Let's take an example like a pipe as a weapon. In the PS1 days, you could take a rectangle and wrap it on itself and color it grey with a few pixels on it for "texture." Then you'd pin it to a character's low-poly "hand" and they'd swing it and knock into another character's huge hitbox and the other character would fly backward with a stock sound effect.

Take the same scenario for modern hardware. The pipe will start off as a 3D cylinder rendered at 4K and from there an artist will build it out with rust, divots, pitting, maybe some pipe fittings like a 90-degree turn with threading inside. It will have to exhibit some weight in the hands of the character wielding it, whose hands are no longer primitive triangles with some lines drawn on to represent fingers like on PS1, but are now fully scaffolded with individual joints for each finger. Those joints have to behave naturally, so they need to be set to have limits on their range of motion without them looking too stiff or it will break the immersion. Anyway, those fingers need to now wrap around that pipe accounting for the volume of the cylinder in the hand in a way that doesn't clip or stutter. From there, when the character swings the pipe, it needs to have "weight" to its swing, to the motion of the arm, the motion of the entire body needs to work in kind to convey realism, the facial expression of the swinger needs to change to reflect the action. Then it makes contact with another character and it needs to react realistically, and the other character also needs to react to getting hit realistically. Blood or sweat needs to spatter in a way that adds to the drama of the moment, a sound effect done by a professional actor needs to be cut in and timed correctly, as well as the sound of the pipe hitting the character.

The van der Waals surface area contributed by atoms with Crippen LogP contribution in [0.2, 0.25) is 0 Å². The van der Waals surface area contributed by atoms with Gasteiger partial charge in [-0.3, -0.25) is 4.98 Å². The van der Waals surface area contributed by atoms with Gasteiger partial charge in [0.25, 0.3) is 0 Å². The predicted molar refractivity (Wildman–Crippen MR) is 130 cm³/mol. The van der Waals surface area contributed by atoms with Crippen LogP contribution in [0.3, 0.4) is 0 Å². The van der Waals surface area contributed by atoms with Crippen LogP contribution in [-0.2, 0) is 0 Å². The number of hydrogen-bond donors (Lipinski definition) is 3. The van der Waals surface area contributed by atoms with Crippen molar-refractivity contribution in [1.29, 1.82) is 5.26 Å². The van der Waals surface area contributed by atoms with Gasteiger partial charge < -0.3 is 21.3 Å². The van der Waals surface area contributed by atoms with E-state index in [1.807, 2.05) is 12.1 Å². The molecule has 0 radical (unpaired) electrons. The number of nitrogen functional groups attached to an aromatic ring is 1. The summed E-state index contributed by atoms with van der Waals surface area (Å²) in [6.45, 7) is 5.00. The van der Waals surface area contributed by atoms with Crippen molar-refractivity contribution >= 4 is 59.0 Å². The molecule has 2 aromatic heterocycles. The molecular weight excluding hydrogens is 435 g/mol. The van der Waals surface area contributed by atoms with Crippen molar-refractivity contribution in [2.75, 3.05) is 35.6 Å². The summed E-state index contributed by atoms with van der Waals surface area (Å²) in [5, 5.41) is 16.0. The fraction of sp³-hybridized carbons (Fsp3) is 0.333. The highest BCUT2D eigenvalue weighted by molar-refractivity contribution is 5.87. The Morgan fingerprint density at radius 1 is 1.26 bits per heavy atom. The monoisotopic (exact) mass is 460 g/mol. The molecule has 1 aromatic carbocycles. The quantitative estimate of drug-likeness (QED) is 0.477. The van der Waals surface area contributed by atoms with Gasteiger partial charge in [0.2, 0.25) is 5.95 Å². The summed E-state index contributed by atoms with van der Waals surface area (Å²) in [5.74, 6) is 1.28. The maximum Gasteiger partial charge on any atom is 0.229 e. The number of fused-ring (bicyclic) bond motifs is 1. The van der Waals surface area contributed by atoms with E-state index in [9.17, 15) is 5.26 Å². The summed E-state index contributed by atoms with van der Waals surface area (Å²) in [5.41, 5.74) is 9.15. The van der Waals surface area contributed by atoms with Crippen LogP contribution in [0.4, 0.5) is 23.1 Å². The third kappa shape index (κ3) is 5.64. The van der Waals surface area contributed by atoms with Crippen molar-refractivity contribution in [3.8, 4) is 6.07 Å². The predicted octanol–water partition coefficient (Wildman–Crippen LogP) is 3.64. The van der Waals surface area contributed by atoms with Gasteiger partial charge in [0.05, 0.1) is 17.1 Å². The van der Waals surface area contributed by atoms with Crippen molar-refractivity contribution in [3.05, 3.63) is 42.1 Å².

I'm just riffing here, I don't really know what I'm talking about but the graphics alone on modern games can't just be spit out by typing "render realistic man hands" into the RPG Maker console.
The thing being done is much more complicated now than before, true, but the tools that are being used nowadays are much easier and streamlined than how they were back in the day.
 

Ev1L AuRoN

Member
Its our fault. We complain when a game have a reasonable campaign of 6 to 10 hours. The market adjust itself.
I get it, games are expensive, but I rather have 6 hours of fun that I can revisit and enjoy, than feel that beat a game is such a chore that once you finish you never touch it again.

There is a reason I always revisit games from the 16~32bit era, they are fun and I get to enjoy them to completion without the feeling that I'm wasting my time through some BS that is put to the game so they achieved a longer gameplay time.
 

Surf Ninja

Member
You raise a good point, but there comes a point where is all that extra detail really necessary? Will most people really notice the pipe slightly clipping through the main character's hand? or floating in the air? That's the kind of stuff i'm advocating for, sacrificing detail for time. You could just create a 3d textured rusty cylinder that attaches to the character's hand like so and then have them attack enemies resuing an animation from another weighty object, say, a pole. That's what most games from 2006 to 2013 did and everyone was mostly fine with it
Yeah but in 1976 everyone was fine with two rectangles hitting a square across another, very long rectangle. Besides, those lower-detail games are being made, just by indies.